Current Events
  • May 22Pop Concerts
  • May 24InDesign Fashion Show
  • May 25Senior Prom
  • May 27Memorial Day
  • Jun 6Last Day of School
The Student News Site of Lynbrook High School

the Epic

The Student News Site of Lynbrook High School

the Epic

The Student News Site of Lynbrook High School

the Epic

Support student journalism and subscribe to the Epic's print publication here.

BART: The Bay’s Aging Railway Transit

Eileen Zhu, Chelsea Lee and Valerie Shu
The BART’s new trains have replaced their old fleets of Legacy trains.

Recent debate over budget proposals to fund The Bay Area Rapid Transit system and to replace legacy trains with new cars have turned public attention back onto this transportation network. Considering the discourse around recent changes to the system, it is an opportune time to dive back into BART’s history and lasting impact in shaping public transportation across the Bay Area over the past 50 years. 

BART was originally proposed in 1946 as a potential solution to the intense traffic that plagued the Bay Bridge. While the initial idea was to build an underwater high-speed tube, little was done to execute the plan for several years due to a lack of a concrete plan and funding.  

The first step taken toward BART’s construction was the founding of the BART Commission in 1951. The commission consisted of 26 members, with representatives from all nine counties around the Bay. In 1957, the commission declared that any transit plans they proposed must align with future plans of urban development in these counties. However, because no county was willing to create the urban development plans themselves, the committee was forced to draft the plans themselves alongside their transit plans.  Through careful consideration and meticulous designing, a proposal for a high-speed rail network was born, linking major commercial centers across five counties: Alameda, Marin, San Francisco, San Mateo and Contra Costa.

Soon after the plans were approved,  Marin County and San Mateo withdrew from the plan citing high costs. Forced to revise the layout, the new three-county system emphasized high-speed transit between San Francisco, the East Bay and the suburbs of Alameda and Contra Costa. After being approved by the supervisors of the counties, it was put on the ballot and required the approval of 60% of the District’s voters. The BART system  was passed after receiving 61.2% of votes in favor of the plan, in spite of political analysts’ predictions that the measure would fail. Construction  began almost immediately but was halted when a lawsuit was filed against the District, questioning the validity of the election and the District itself. Although the District won both cases, $12 million was lost due to delays. Despite many other setbacks that stalled the construction process, the plan stayed in action and BART was eventually ready for use in 1972. 

Three months after opening day, BART faced its first major setback due to a failure in the Automatic Train Control system, killing four passengers. After extensive court hearings and accusations of mismanagement of the ATC program, the case was resolved when BART agreed to return to manual controls between stations and replace its old board of directors. In the following years, BART operated steadily, expanding its network of routes into the San Francisco Airport and Silicon Valley.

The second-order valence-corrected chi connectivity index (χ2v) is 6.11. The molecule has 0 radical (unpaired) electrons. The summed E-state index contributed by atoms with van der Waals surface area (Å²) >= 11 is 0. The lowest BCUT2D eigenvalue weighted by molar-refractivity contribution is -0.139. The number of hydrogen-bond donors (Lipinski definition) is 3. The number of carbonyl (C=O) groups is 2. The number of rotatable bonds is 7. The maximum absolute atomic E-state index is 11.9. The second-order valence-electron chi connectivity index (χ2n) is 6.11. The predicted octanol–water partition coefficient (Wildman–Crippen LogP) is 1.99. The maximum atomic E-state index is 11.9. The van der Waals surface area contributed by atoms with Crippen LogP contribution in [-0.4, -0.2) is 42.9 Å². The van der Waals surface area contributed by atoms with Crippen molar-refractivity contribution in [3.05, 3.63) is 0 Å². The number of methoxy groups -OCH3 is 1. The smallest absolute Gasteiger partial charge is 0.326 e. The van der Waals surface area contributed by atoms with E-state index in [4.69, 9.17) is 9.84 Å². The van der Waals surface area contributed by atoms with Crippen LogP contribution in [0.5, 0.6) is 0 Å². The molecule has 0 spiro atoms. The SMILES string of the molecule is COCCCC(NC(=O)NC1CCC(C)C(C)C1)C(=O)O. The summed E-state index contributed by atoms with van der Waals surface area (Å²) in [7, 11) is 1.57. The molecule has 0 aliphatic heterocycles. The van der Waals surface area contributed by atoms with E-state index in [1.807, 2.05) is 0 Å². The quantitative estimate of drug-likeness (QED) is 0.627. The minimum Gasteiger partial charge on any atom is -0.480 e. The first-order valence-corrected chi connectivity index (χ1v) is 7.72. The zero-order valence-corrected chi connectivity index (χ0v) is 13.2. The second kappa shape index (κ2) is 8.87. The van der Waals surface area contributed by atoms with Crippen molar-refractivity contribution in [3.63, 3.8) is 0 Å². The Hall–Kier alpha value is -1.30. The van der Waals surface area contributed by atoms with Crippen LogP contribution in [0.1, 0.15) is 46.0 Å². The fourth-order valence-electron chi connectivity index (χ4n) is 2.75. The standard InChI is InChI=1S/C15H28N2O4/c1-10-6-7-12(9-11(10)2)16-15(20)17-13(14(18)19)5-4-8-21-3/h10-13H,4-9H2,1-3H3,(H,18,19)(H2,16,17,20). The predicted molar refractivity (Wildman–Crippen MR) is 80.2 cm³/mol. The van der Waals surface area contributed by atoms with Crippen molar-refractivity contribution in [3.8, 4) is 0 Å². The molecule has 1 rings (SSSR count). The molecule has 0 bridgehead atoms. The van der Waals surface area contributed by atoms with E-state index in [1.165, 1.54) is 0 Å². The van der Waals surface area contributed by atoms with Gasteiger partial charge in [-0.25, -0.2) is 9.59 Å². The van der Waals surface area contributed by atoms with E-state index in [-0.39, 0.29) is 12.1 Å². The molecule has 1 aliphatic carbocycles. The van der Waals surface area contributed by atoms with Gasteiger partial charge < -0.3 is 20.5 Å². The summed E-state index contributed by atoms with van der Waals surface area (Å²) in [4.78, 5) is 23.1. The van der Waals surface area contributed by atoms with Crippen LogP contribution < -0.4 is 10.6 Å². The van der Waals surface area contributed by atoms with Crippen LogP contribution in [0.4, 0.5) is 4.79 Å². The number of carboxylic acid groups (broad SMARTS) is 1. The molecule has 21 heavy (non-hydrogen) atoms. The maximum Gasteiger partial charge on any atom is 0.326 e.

COVID-19 posed a new financial crisis for BART. Prior to the pandemic, over 70% of the operating budget was covered by passenger fares. Now, ridership has decreased to around 40% of its pre-pandemic status, forcing the BART to rely on a limited supply of federal emergency funds.  Due to the financial setbacks of the pandemic, it is projected that there will be a $93 million operating deficit by 2024. 

“The years beyond 2024 are when it really becomes difficult, BART is looking at yearly deficits of $300 million unless we find additional funding,” said Jim Allison, Media Relations Manager of BART. 

Although the California Legislature has proposed a $1.1 billion bill to support public transportation programs including the BART, the bill is still under negotiation. Governor Gavin Newsom, faced with the pressures of a $32 billion budget deficit, wishes to cut transit funding for cost reduction.

More recently, BART has replaced its legacy fleet of trains with new cars that allow for faster transport and a better user interface. This transition was scheduled to be implemented by Sept. 11, 2023.

“The new fleet adds to a much more comfortable and reliable system because some of the legacy cars have been in service for over 40 years,” Allison said. “You can get on and off much faster because the new cars have three doors on each side.”

Leave a Comment
More to Discover
About the Contributors
Meadow Shen
Meadow Shen, Staffer
(she/her) Meadow is a junior and first-year staffer at the Epic! In her free time, she enjoys playing piano, hiking, and reading. She also loves to bake and visit new cafes.
Vidushi Upadhyay
Vidushi Upadhyay, Staffer
(she/her) Vidushi loves being a part of the Epic and is excited to write movie reviews this year! She's a dedicated swimmer and loves dancing for the school team. In her free time, she obsesses over Formula One and her favorite TV show at the time.

Comments (0)

All the Epic Picks Reader Picks Sort: Newest

Your email address will not be published. Required fields are marked *